How important is the film festival circuit for a documentary?
Typically for a documentary, the film fest circuit is very important, because docs don't get as many screening possibilities or notoriety as other films. So the film festivals are times that allow for such significant works to be able to be seen by the masses more. Which is important because a lot of documentaries can have very important and life-changing messages. For us, it's great to be in film festivals. But we also have made the documentary to be a tool in helping the Joshua & Esther Foundation in its growth. So we'll be going to different churches and schools and other organizations wanting to get involved, and that's really our main priority with it. To see it bear fruit. So if the documentary can help bring to change to the lives of the viewers who watch it and bring help to the kids in need, that's when we'll feel accomplished in it. And if the film festivals can play a part in helping in that, then that's all the better.
Can you tell me more about your background? How'd you get into film? Other films/projects you've done or are doing? Did you study film?
Tim Sutherland and I both graduated in 2004 from Eastbrook High School in Marion, IN. Especially toward the end of high school we started to become better friends and really got interested in filmmaking. Tim went to Taylor that fall, I took a year off and worked with a writer/director/actor in Marion who runs the Community School of the Arts there. I was planning on going to L.A. but I didn't feel it was right to do at the time. Tim told me about the new production program that was starting at Taylor when we were working on a short video at the time for fun. So I went and talked with the professors in the Media Department who were going to be teaching production at Taylor, and it all worked out really well. And Tim had won a Crystal Heart Award that fall for 'Thin Ice'. From there, Tim and I worked on a lot of projects together through school. We enhanced our filmmaking skills. The program at Taylor was a great program to learn from and we had great opportunities through it. Tim and I both know the power that film can have, and we want to use it for the positive and not for evil. Right now we'll still be doing more with Walk Of Redemption in its mission to help bring aid in the Bahamas, and we'll see in due time what our next project is. We've got some different ideas of our own and some opportunities that have been presented to us. Time will tell. I just want to take it a day at a time and see where God wants to lead.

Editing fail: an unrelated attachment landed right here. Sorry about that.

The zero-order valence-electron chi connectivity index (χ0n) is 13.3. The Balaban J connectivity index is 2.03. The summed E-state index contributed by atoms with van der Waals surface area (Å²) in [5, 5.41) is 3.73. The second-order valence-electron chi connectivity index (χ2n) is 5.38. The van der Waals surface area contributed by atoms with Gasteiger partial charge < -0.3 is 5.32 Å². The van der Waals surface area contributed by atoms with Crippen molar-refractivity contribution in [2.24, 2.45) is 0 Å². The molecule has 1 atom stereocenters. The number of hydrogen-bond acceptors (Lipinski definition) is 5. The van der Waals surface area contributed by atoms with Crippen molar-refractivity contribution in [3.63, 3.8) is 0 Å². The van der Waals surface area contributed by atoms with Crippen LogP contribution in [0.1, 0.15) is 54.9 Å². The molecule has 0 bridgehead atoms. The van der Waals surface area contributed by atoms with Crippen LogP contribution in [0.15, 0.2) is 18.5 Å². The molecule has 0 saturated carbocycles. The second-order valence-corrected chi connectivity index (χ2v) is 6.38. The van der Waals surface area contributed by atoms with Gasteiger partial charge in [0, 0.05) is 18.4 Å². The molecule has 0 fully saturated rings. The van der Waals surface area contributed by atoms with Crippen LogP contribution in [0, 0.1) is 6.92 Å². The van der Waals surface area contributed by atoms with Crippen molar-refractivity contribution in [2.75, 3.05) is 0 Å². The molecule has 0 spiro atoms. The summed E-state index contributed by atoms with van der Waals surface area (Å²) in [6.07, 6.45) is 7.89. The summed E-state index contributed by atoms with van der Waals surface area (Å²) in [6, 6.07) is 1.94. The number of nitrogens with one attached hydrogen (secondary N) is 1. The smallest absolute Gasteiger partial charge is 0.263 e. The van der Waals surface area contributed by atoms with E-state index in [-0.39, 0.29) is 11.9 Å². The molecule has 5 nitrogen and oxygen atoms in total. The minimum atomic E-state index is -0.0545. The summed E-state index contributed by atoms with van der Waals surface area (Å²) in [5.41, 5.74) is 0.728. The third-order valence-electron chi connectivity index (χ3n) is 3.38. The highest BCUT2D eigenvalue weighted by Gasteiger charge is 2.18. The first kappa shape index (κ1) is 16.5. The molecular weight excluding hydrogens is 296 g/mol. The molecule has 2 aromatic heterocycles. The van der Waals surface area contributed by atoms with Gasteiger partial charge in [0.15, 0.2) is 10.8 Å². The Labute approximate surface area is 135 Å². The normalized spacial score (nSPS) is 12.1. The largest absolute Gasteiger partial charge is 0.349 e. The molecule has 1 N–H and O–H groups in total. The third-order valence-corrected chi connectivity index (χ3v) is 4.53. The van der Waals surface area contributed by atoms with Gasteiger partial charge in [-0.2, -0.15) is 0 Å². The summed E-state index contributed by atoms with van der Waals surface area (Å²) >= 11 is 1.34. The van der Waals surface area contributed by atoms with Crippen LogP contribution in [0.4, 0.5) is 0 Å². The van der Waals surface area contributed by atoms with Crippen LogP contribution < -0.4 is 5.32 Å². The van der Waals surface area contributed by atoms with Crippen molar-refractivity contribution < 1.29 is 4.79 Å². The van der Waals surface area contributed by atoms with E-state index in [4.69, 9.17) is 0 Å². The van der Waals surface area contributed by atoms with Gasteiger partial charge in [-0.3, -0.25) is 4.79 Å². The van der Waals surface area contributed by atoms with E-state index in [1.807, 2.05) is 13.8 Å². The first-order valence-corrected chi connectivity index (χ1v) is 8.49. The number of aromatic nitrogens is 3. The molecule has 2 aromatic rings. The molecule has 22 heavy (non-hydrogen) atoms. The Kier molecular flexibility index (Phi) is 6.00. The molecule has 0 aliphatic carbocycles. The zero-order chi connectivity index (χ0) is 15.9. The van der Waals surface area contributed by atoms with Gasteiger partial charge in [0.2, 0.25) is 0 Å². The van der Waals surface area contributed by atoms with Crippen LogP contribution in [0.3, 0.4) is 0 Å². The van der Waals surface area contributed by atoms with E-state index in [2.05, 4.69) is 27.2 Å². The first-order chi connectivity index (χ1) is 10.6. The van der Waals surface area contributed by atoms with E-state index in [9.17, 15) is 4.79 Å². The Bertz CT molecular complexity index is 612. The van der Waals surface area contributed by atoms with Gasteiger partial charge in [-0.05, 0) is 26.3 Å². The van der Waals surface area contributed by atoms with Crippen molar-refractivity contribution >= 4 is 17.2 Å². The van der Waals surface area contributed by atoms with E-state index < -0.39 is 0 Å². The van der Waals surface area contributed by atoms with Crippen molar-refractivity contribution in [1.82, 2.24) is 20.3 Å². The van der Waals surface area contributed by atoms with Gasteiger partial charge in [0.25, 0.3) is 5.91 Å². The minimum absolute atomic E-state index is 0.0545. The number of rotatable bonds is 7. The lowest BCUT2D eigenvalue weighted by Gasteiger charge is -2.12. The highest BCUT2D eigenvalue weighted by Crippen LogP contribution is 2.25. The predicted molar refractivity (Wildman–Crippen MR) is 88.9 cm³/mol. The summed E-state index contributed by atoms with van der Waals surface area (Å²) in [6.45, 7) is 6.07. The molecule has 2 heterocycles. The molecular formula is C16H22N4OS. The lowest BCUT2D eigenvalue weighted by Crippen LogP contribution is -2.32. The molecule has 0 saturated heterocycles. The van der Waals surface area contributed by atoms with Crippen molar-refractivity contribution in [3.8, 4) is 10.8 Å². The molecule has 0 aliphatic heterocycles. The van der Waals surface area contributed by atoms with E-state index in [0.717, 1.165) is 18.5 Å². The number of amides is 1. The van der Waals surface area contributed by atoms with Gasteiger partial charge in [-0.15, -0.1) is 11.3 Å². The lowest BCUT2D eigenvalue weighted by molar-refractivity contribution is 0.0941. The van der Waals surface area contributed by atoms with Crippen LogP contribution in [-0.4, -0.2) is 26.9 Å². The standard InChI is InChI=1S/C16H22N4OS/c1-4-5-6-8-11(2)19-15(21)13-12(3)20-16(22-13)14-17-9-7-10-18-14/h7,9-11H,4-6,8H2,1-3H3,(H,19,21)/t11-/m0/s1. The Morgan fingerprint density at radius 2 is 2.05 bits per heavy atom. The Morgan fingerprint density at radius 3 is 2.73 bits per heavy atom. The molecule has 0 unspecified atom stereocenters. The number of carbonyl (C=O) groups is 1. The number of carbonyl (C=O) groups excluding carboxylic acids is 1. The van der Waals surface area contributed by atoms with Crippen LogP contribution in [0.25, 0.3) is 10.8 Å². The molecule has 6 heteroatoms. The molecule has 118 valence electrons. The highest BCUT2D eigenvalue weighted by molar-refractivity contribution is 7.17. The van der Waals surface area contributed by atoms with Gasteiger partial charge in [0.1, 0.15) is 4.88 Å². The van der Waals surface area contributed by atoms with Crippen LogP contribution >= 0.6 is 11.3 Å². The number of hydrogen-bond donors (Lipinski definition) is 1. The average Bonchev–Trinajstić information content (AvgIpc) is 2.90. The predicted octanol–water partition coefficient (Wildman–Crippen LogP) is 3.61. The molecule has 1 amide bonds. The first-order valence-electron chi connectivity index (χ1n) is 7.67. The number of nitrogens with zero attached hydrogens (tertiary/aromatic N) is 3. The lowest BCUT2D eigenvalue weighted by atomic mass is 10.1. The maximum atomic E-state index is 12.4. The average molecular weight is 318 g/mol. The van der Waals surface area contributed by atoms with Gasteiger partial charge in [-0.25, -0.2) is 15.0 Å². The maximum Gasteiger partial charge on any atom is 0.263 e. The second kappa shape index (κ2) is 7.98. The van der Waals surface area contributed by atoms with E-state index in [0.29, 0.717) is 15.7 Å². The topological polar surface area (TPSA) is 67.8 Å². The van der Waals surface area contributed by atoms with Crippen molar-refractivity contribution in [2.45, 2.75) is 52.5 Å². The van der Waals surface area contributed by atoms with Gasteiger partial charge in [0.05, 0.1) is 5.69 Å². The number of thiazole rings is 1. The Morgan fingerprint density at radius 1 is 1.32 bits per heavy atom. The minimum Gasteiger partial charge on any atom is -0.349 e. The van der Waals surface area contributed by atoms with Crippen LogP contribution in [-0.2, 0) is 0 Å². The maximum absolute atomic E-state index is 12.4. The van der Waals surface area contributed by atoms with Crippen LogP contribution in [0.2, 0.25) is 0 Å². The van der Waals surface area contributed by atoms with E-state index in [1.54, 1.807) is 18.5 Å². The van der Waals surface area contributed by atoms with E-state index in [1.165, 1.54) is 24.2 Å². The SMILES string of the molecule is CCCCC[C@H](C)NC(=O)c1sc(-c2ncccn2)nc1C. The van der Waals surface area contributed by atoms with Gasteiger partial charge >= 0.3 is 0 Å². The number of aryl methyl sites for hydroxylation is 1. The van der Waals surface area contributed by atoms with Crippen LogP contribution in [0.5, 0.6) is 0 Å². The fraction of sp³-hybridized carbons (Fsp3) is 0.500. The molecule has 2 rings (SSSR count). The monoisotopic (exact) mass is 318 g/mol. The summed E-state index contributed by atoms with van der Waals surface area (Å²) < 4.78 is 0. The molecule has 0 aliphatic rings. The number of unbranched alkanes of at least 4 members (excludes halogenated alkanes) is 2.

You really do seem to balance nicely showing the beauty of Bahamas with the stark reality facing residents...Was that a difficult balance?